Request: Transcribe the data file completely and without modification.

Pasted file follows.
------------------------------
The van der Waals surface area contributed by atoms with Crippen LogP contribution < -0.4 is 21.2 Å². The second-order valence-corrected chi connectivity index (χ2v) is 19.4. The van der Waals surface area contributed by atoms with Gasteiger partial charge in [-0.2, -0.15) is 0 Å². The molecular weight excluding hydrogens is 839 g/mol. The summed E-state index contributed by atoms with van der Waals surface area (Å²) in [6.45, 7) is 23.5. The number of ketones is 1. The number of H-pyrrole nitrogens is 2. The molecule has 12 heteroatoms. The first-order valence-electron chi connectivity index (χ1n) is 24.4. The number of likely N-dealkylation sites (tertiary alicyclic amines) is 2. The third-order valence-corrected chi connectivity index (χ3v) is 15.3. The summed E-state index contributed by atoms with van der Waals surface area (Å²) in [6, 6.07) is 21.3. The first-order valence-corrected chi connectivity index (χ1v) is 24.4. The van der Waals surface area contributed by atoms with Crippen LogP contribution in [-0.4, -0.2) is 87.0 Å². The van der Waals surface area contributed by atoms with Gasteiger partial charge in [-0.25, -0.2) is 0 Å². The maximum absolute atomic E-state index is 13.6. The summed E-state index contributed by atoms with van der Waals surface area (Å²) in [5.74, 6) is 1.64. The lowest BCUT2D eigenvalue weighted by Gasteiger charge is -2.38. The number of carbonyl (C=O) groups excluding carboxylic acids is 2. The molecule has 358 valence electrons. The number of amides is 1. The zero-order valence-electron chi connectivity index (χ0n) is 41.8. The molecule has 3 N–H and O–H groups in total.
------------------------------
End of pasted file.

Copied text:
The van der Waals surface area contributed by atoms with Crippen LogP contribution < -0.4 is 21.2 Å². The second-order valence-corrected chi connectivity index (χ2v) is 19.4. The van der Waals surface area contributed by atoms with Gasteiger partial charge in [-0.2, -0.15) is 0 Å². The molecular weight excluding hydrogens is 839 g/mol. The summed E-state index contributed by atoms with van der Waals surface area (Å²) in [6.45, 7) is 23.5. The number of ketones is 1. The number of H-pyrrole nitrogens is 2. The molecule has 12 heteroatoms. The first-order valence-electron chi connectivity index (χ1n) is 24.4. The number of likely N-dealkylation sites (tertiary alicyclic amines) is 2. The third-order valence-corrected chi connectivity index (χ3v) is 15.3. The summed E-state index contributed by atoms with van der Waals surface area (Å²) in [6, 6.07) is 21.3. The first-order valence-corrected chi connectivity index (χ1v) is 24.4. The van der Waals surface area contributed by atoms with Crippen LogP contribution in [-0.4, -0.2) is 87.0 Å². The van der Waals surface area contributed by atoms with Gasteiger partial charge in [-0.25, -0.2) is 0 Å². The maximum absolute atomic E-state index is 13.6. The summed E-state index contributed by atoms with van der Waals surface area (Å²) in [5.74, 6) is 1.64. The lowest BCUT2D eigenvalue weighted by Gasteiger charge is -2.38. The number of carbonyl (C=O) groups excluding carboxylic acids is 2. The molecule has 358 valence electrons. The number of amides is 1. The zero-order valence-electron chi connectivity index (χ0n) is 41.8. The molecule has 3 N–H and O–H groups in total.